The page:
35 Million ATM Cards at Risk over End of Widow Server 2003 OS-Microsoft

Microsoft Nigeria has announced July 14, 2015 as the expiry date for its Windows Server 2003 Operating System,(OS) which powers over 35 million payment cards, popularly known as Automated Teller Machine cards (ATM), currently being used in the country.

This development according to Microsoft has put the over 35 million cards issued by Deposit Money Banks in the country at risk of hacking by Internet fraudsters.

The Managing Director and Country Manager, Microsoft Nigeria, Mr. Kabelo Makwane, stated this at a press conference while announcing the company’s end-of-support for the WS 2003 operating system, which has been in existence for 12 years.

Makwane, however, said the American company was already in discussion with Nigerian banks and other organisations using the OS over the development, adding that talks are also on with payment card companies like Visa and MasterCard, which own the cards.

“We will formally end support for Microsoft Windows Server 2003 on July 14, 2015. We will no longer provide security updates, technical updates and patches for the Windows Server 2003,” Makwane said.

The Group Director, Microsoft Cloud and Enterprise Business, Microsoft Nigeria, Mr. Yomi Alarape, said the company was already advising Nigerian banks and discussions were currently ongoing on how the lenders would migrate to the Windows 2012 or Microsoft Cloud platform within the shortest possible time.

Alarape, affirmed that Microsoft would not postpone the July 14 expiry date, adding that the WS 2003 operating system had exceeded its five-year normal product life cycle and an extended life cycle of five years.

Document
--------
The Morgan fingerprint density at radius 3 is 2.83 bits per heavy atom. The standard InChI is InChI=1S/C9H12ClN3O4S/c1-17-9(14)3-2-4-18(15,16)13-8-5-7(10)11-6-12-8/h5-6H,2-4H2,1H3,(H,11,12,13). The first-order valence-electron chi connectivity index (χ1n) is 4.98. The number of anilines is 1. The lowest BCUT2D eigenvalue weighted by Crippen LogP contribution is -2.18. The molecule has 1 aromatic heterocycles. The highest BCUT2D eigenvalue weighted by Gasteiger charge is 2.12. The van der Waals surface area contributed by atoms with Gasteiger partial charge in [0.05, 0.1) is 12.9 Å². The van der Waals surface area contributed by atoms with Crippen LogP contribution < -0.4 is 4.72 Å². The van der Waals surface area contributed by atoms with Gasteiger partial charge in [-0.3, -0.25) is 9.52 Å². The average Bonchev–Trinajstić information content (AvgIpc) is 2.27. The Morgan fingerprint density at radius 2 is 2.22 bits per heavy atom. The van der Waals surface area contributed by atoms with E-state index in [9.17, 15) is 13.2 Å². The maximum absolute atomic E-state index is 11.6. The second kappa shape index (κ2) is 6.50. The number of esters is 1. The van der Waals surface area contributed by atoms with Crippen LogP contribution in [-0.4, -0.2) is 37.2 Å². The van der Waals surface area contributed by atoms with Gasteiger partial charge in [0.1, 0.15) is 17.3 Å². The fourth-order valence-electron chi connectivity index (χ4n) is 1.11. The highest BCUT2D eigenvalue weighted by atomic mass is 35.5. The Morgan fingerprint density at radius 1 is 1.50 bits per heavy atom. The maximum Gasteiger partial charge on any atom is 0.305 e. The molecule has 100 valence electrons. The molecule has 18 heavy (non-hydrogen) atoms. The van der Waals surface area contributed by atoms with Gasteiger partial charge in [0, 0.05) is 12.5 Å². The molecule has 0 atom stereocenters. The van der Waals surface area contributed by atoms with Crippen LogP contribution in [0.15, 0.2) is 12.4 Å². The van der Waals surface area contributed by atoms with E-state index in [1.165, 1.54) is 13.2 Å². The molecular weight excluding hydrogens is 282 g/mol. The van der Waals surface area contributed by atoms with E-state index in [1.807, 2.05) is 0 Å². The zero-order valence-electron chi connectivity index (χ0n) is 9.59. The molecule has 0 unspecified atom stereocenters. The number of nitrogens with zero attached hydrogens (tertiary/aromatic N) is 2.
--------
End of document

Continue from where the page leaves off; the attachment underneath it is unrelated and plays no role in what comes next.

He revealed that the operating system had been around for 12 years, exceeding the normal 10-year life cycle.

According to him, it is convenient for Nigerian banks and other affected organisations, including government agencies, to migrate as soon as possible because it takes an average of 60 to 150 days for moderately large organisation to migrate from the WS 2003 to the latest operating systems.

“Just last year, 20 critical security updates were released by Microsoft for users of the WS 2003 operating system. There is no safe haven for Window Server 2003. There is no way we can escape the challenges. The best thing is to migrate as soon as possible,” he added.

He explained that apart from the risks of being hit by hackers, the banks that failed to migrate before the July 14 date ran the risk of being fined by the Payment Card Industry Data Security Standards, the global body that regulates banks and other companies that deal with payment cards.

In his words: “Banks that deal with payment cards issued by Visa and MasterCard may not be compliant with the Pillar 6.2 of the PCIDSS. Also, in terms of competiveness, they may not be able to progress much. This actually provides opportunity for the banks and other companies using WS 2003 to have a rethink about the way they are doing their business because it bothers on compliance, security, costs, competiveness and other issues.”

The Chief Technology Officer, Microsoft Nigeria, Mr. Olayinka Oni, said the company would engage with the Central bank of Nigeria, banks and governmental organisations using WS 2003 in order to facilitate discussions that would help them to comply ahead of the July 14 deadline.

“We have learnt our lessons from Window XP. Stakeholders said the industry was not well sensitised enough to its expiration last year. This time, we are taking our time to engage the high-risk areas. This is why we are engaging the stakeholders and our customers,” Oni said.

Investigation by Daily Times revealed that none of the 20 banks in the country had migrated to the new platform 116 days to the expiration date.

picture of Managing Director and Country Manager, Microsoft Nigeria, Mr. Kabelo Makwane


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